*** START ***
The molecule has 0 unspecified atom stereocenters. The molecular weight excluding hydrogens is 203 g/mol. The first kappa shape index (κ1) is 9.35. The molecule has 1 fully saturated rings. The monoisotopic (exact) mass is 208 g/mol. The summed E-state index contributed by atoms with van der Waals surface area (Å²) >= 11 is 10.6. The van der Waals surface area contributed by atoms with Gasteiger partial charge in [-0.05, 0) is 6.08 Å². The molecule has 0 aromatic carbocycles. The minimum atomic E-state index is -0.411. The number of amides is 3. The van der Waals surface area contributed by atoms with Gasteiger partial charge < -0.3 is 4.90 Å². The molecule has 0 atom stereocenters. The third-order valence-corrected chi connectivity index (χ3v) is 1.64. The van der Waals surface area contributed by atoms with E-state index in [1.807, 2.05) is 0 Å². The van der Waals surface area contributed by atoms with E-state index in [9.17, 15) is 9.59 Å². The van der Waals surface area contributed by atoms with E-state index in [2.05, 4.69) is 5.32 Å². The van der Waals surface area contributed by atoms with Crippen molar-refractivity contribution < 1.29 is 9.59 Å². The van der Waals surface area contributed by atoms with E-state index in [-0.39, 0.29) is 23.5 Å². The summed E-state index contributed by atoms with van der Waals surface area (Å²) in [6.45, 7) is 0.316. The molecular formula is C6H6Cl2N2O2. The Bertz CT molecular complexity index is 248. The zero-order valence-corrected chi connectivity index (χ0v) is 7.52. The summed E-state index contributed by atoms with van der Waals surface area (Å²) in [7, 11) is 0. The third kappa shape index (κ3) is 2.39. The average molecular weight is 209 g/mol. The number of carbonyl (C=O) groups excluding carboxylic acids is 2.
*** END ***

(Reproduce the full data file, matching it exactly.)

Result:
The molecule has 0 unspecified atom stereocenters. The molecular weight excluding hydrogens is 203 g/mol. The first kappa shape index (κ1) is 9.35. The molecule has 1 fully saturated rings. The monoisotopic (exact) mass is 208 g/mol. The summed E-state index contributed by atoms with van der Waals surface area (Å²) >= 11 is 10.6. The van der Waals surface area contributed by atoms with Gasteiger partial charge in [-0.05, 0) is 6.08 Å². The molecule has 0 aromatic carbocycles. The minimum atomic E-state index is -0.411. The number of amides is 3. The van der Waals surface area contributed by atoms with Gasteiger partial charge < -0.3 is 4.90 Å². The molecule has 0 atom stereocenters. The third-order valence-corrected chi connectivity index (χ3v) is 1.64. The van der Waals surface area contributed by atoms with E-state index in [1.807, 2.05) is 0 Å². The van der Waals surface area contributed by atoms with E-state index in [9.17, 15) is 9.59 Å². The van der Waals surface area contributed by atoms with E-state index in [2.05, 4.69) is 5.32 Å². The van der Waals surface area contributed by atoms with Crippen molar-refractivity contribution < 1.29 is 9.59 Å². The van der Waals surface area contributed by atoms with E-state index in [-0.39, 0.29) is 23.5 Å². The summed E-state index contributed by atoms with van der Waals surface area (Å²) in [6.45, 7) is 0.316. The molecular formula is C6H6Cl2N2O2. The Bertz CT molecular complexity index is 248. The zero-order valence-corrected chi connectivity index (χ0v) is 7.52. The summed E-state index contributed by atoms with van der Waals surface area (Å²) in [7, 11) is 0. The third kappa shape index (κ3) is 2.39. The average molecular weight is 209 g/mol. The number of carbonyl (C=O) groups excluding carboxylic acids is 2.